Bartonellae were isolated from 17 of the 28 animal species studied (Table 1). The prevalence by animal species varied from 9.7% (3/31) in the Cairo spiny mouse (Acomys cahirinus) to 100% (10/10) in the bushy-tailed jird (Sekeetamys calurus). Prevelances were considerably higher for the bushy-tailed jird, large Egyptian gerbil (Gerbillus pyramidum), greater Egyptian jerboa (Jaculus orientalis), and lesser Egyptian jerboa (J. jaculus) at 100% (10/10), 90.0% (9/10), 81.3% (13/16), and 75.0% (6/8), respectively.
DNA Sequences and Phylogeny of Isolates
The 407 isolates in this study were classified into 53 genotypes on the basis of DNA sequence analysis of a 312-bp fragment of their gltA genes. The sequence of a genotype from a Cairo spiny mouse was identical to that of the B. elizabethae type strain (GenBank accession no. Z70009) isolated from a human patient with endocarditis (10). The other 52 genotypes were found to be novel genotypes after comparison with known Bartonella spp. The phylogenetic tree of the gltA sequences shows that the 52 novel genotypes are clearly clustered in 10 genogroups, designated A to J (Figure).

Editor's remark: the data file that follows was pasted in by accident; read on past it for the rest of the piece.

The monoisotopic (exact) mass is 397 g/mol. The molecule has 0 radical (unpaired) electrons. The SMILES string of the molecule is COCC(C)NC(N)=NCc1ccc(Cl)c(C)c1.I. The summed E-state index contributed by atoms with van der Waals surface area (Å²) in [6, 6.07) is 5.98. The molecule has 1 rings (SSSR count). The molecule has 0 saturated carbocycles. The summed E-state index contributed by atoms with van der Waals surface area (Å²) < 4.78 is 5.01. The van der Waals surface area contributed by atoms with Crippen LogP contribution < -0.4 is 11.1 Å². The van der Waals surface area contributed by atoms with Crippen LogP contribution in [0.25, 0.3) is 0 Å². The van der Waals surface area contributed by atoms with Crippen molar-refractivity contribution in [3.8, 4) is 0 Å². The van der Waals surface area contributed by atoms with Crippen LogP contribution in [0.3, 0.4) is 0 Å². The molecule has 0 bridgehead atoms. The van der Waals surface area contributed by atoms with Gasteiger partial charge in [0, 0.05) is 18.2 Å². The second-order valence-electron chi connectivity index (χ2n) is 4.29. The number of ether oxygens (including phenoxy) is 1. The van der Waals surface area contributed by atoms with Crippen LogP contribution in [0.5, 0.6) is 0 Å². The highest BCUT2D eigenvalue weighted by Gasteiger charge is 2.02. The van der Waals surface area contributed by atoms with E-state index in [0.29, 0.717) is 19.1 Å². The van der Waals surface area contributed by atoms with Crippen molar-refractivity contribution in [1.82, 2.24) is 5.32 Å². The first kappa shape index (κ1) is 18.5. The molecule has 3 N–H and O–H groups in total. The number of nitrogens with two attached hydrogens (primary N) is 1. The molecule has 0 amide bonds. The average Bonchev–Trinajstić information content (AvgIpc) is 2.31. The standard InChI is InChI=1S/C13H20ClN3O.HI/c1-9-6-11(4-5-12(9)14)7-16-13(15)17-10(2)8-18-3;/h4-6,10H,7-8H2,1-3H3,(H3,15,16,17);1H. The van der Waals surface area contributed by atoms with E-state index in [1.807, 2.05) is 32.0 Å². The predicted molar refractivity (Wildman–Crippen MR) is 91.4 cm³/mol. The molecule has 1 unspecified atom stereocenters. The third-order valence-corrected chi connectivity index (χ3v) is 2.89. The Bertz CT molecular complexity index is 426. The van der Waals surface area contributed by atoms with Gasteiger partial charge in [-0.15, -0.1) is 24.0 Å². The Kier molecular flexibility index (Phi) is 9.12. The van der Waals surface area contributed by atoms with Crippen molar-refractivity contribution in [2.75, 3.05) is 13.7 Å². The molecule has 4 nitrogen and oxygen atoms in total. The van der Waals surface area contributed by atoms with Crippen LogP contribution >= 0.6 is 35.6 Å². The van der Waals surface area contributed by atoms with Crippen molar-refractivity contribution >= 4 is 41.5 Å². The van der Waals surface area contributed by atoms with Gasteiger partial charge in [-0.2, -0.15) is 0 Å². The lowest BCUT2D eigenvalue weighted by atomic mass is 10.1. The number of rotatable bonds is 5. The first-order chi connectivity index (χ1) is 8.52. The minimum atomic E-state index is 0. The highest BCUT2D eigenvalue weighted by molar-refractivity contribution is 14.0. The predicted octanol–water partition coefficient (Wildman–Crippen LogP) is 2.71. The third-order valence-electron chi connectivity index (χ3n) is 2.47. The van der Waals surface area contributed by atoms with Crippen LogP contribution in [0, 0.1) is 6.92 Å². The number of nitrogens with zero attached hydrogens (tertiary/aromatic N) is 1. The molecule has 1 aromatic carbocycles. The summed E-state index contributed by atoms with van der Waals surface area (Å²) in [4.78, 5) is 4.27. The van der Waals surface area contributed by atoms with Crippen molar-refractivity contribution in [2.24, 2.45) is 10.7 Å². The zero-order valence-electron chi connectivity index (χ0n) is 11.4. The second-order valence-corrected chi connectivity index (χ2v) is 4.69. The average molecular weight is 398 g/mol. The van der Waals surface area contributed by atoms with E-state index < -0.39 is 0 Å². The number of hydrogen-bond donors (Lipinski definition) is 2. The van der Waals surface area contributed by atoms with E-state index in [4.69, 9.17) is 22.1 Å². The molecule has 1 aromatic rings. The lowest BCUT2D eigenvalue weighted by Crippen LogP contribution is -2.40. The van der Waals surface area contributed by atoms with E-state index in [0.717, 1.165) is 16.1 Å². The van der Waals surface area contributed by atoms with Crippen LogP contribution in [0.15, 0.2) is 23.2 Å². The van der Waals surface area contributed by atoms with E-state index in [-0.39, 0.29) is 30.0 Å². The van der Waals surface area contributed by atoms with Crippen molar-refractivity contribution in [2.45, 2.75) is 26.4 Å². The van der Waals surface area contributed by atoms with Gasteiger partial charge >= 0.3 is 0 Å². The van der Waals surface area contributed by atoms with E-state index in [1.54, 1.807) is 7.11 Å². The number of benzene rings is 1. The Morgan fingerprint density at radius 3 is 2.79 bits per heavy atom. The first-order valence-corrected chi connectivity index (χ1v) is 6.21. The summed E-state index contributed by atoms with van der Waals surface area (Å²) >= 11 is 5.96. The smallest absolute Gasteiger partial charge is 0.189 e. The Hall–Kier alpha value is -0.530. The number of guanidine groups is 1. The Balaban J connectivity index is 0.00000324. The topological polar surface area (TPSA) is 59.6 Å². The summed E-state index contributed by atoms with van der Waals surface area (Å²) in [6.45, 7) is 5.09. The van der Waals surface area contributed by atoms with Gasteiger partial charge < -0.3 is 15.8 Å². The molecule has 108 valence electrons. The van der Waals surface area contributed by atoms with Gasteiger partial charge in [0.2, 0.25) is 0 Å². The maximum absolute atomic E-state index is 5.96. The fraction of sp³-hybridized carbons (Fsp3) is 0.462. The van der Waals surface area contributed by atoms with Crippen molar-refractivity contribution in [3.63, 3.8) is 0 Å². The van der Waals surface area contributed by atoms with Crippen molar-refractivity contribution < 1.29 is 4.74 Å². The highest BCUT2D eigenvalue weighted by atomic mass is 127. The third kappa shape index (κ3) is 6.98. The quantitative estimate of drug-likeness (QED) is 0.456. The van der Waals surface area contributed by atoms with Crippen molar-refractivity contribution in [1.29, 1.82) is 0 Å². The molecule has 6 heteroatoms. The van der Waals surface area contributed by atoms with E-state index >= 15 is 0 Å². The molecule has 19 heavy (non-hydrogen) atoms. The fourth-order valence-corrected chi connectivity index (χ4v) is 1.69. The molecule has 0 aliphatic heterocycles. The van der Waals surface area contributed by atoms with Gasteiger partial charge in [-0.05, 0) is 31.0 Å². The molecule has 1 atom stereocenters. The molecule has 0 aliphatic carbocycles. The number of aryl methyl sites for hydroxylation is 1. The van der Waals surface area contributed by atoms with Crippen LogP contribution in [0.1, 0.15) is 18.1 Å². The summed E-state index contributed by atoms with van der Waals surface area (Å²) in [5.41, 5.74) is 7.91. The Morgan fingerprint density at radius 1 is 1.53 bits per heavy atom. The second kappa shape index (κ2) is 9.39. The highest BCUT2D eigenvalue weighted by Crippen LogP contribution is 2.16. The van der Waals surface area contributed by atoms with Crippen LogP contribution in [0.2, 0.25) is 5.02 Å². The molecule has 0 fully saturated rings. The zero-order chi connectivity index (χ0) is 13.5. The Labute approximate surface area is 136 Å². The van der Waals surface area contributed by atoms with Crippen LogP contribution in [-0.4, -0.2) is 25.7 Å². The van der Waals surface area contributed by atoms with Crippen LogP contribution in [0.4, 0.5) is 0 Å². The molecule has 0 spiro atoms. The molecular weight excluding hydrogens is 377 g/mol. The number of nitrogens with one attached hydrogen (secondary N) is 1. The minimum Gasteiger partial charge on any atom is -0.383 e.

Of the 52 novel genotypes, genogroup A, which consisted of 21 genotypes (AB444954 to AB444974) isolated from 7 squirrel species, was related to B. washoensis strain Sb944nv (AF470616), which was isolated from a California ground squirrel (Spermophilus beecheyi) and was genetically identical to an isolate from a human patient with myocarditis (9). The sequence similarities of these genotypes and B. washoensis strain Sb944nv ranged from 94.2% to 97.4%. Genogroup A contained B. washoensis–like genotypes; the genotypes from each squirrel species formed a separate clade, except for the genotypes from Richardson’s ground squirrels (Sp. richardsonii) and Columbian ground squirrels (Sp. columbianus), which formed a mixed clade (Figure).